The Jesus Seminar's 'progressive thinking'

© Revd Rex A E Hunt
Director
The Centre for Progressive Religious Thought, Canberra
October 2003

THE JESUS SEMINAR’S PROGRESSIVE THINKING. AN INTRODUCTION TO THE NEW QUEST FOR THE HISTORICAL JESUS.

I wish to pay my respects to the Ngunnawal People
and to those who have cared for this part of the land
from time immemorial.

oo0oo

The year 1985 was a good year for Christian biblical studies.

For it was in that year American New Testament scholar Robert Funk called together a group of 30 biblical scholars and invited them to begin a new journey of discovery - a ‘new quest’ for the historical Jesus.

It was going to be different journey to those commenced in the past.

This journey was to start with a ‘sayings’ data base to see if they could discover a Jesus ‘voice print’ amid the recorded subject matter of his speeches and mode of public discourse.

While there had been some work done in the past on one form of Jesus’ public discourse - parables - this study was to include a comparison of Jesus’ language with the ordinary language of his day.  Funk, a well know parables scholar himself, was convinced it was in the parables, the aphorisms and the dialogues of Jesus that one could catch sight of bits and pieces of the Jesus vision of that something Jesus called God’s kingdom or realm or empire.

Yet from these fragments of insight
“we can begin to piece together some sense of the whole.  Together those fragments provide us with glimpses of the historical figure... indeed, a glimpse of a glimpse” (Funk 2002:9).

Funk claimed the task was to discover the Jesus ‘voice print’ as distinctive discourse and as it stood out in contrast to both ordinary speech as well as from the speech of other sages and speakers of his day.  To discover the distinctive voice in the Galilean crowd, the forgotten Jesus.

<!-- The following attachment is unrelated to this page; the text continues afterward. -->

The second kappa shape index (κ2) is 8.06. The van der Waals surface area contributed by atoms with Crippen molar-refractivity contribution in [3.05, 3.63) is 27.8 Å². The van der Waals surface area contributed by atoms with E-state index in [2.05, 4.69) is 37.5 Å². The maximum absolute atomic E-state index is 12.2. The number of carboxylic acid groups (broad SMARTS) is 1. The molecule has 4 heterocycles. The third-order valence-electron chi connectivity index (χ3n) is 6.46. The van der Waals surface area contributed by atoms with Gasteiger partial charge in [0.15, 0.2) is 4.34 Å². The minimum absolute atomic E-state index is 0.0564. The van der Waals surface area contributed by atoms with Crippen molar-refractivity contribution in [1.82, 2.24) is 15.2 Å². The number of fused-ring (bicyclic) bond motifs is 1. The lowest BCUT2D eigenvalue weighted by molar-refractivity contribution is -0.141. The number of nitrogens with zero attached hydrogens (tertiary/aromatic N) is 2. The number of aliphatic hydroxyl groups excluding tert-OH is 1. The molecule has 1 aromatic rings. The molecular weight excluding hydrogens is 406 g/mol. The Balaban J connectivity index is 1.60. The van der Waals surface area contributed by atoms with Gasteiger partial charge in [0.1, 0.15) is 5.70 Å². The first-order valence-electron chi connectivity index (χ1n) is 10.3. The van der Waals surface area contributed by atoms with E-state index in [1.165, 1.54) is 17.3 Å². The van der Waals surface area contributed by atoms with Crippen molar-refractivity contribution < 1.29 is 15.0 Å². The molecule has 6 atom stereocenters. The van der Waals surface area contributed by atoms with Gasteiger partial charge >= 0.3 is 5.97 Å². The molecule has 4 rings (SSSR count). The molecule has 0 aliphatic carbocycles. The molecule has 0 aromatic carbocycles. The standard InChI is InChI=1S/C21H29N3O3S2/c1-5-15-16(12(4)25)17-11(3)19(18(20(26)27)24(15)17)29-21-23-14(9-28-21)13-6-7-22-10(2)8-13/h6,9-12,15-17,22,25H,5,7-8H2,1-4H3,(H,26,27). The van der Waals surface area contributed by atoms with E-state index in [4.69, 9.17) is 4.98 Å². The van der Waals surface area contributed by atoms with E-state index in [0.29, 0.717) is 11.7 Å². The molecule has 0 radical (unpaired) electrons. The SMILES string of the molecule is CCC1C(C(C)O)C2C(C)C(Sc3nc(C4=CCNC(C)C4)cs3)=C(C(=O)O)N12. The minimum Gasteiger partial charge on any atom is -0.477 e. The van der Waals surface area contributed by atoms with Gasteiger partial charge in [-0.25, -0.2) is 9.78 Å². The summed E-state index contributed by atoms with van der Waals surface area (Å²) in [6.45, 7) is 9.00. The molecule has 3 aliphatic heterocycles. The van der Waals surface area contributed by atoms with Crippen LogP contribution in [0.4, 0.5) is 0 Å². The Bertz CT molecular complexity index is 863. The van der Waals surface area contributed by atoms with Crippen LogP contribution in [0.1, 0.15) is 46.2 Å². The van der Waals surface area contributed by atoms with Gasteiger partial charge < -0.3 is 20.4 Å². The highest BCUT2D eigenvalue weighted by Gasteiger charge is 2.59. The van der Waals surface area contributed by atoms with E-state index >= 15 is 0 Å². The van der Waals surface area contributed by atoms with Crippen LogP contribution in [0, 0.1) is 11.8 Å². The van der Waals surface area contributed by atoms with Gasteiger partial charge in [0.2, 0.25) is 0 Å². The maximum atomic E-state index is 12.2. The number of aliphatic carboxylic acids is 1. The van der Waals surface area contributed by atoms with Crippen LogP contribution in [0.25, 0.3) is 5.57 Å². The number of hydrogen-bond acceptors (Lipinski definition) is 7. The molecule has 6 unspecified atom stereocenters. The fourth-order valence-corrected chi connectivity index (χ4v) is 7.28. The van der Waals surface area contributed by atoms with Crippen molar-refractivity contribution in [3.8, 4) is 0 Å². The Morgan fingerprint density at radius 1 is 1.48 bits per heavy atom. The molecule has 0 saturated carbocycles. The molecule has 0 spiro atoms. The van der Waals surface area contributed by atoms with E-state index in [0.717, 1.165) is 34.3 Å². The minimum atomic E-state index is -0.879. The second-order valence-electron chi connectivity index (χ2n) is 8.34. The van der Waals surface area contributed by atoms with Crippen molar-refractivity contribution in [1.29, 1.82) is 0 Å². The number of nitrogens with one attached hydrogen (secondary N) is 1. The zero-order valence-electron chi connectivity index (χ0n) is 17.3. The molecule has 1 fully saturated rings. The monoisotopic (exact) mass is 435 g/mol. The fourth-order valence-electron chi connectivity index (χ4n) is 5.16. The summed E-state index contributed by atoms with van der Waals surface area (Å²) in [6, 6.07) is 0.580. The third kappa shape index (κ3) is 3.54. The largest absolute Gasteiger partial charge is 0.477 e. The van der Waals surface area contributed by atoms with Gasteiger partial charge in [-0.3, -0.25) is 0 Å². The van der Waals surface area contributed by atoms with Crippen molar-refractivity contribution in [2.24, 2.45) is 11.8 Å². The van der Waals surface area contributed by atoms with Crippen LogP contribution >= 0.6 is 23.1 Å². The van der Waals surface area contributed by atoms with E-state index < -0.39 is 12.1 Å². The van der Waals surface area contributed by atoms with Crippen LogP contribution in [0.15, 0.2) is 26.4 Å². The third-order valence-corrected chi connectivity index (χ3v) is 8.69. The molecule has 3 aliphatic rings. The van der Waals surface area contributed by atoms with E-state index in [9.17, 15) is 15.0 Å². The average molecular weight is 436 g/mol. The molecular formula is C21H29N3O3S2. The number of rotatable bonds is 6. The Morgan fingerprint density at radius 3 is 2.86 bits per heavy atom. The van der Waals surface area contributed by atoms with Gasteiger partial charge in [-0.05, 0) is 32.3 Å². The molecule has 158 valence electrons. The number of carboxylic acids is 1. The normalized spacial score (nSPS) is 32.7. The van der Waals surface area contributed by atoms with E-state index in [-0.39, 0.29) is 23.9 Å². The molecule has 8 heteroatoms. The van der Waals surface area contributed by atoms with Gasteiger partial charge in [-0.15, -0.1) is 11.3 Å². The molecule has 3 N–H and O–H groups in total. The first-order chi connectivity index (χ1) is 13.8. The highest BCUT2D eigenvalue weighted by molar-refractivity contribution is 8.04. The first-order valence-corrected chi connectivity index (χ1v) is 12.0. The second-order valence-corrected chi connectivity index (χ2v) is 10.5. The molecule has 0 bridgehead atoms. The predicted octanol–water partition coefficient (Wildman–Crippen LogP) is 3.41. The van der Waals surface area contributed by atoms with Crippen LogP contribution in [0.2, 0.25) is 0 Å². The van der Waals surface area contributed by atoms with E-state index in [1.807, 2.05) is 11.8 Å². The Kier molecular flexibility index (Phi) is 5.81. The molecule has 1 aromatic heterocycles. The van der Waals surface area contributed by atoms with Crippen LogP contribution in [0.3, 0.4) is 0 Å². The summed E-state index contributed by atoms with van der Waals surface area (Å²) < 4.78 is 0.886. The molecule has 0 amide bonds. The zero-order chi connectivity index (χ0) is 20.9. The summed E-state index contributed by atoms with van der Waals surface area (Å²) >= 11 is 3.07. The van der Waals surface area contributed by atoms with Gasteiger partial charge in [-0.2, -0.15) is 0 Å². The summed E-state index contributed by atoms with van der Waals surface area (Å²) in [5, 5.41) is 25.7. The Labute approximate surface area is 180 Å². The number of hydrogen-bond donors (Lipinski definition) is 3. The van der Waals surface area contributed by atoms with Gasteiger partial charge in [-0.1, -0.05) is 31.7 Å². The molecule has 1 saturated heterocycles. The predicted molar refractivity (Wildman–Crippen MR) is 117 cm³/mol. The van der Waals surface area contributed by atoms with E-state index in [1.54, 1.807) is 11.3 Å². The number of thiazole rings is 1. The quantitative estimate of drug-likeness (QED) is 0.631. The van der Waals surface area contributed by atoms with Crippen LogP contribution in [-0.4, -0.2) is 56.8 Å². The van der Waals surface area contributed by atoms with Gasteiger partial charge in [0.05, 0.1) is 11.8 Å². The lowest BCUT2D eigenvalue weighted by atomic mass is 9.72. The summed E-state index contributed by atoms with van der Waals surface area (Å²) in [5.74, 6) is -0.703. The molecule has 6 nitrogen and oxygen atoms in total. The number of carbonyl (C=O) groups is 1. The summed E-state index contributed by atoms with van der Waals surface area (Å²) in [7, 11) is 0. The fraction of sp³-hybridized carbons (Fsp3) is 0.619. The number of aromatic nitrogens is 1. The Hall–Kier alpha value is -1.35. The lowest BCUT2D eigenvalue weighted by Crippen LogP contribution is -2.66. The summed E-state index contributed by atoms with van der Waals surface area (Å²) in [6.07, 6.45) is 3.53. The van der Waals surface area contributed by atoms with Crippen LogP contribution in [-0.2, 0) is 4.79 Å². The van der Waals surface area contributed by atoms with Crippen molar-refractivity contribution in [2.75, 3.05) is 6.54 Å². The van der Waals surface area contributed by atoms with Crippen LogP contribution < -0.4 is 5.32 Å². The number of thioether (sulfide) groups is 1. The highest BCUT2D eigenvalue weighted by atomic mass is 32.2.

Funk’s work has interested me for several years.  Indeed, ever since I sat in Dayton, Ohio, with NT scholar Tom Boomershine and began to understand Tom’s narrative or storytelling approach to biblical studies, beginning with the oral tradition.  And where I first heard of Funk’s work - although Boomershine had many questions (and I have continued to suggest to Boomershine he join the Jesus Seminar journey).  Later, in 1998, I was to meet Funk in Sydney at the only Australian Jesus Seminar on the Road (JSOR).

While we in the 21st century generally have a ‘silent print’ mentality to biblical studies - now being challenged by ‘electronic’ culture - this was not the case in 1st century Galilee.

Jesus was a travelling sage who conversesd with those around him orally.  Our religious tradition protrays him as one who speaks rather than as one who writes.  There is a fundamental contrast between oral culture (Jesus’ time) and print culture (our time).

The primary form of communication in an oral-aural culture was the human voice.  The word is something that happens.  Where the sounded word is received by the listener there is always community.  So the imprint of orality is shaped by:
• short sentences,
• provocative and memorable words,
• oft-repeated phrases,
• is situational rather than abstract,
• stories are often stitched together.

The Jesus Seminar started with the premise: primary information regarding Jesus of Nazareth is derived from the synoptic gospels, along with the Gospel of Thomas.  The latter was considered very important as this document, found in 1945 at Nag Hammadi in Egypt, contained 114 saying and parables ascribed to Jesus - 65 of them unique to Thomas.

Hence their first Report The Five Gospels. The search for the authentic words of Jesus.

The task was to be time consuming.  Christian conviction had overwhelmed Jesus.  He had been made to confess what Christians had come to believe.  But Jesus was not the first Christian even when he is made to talk like one.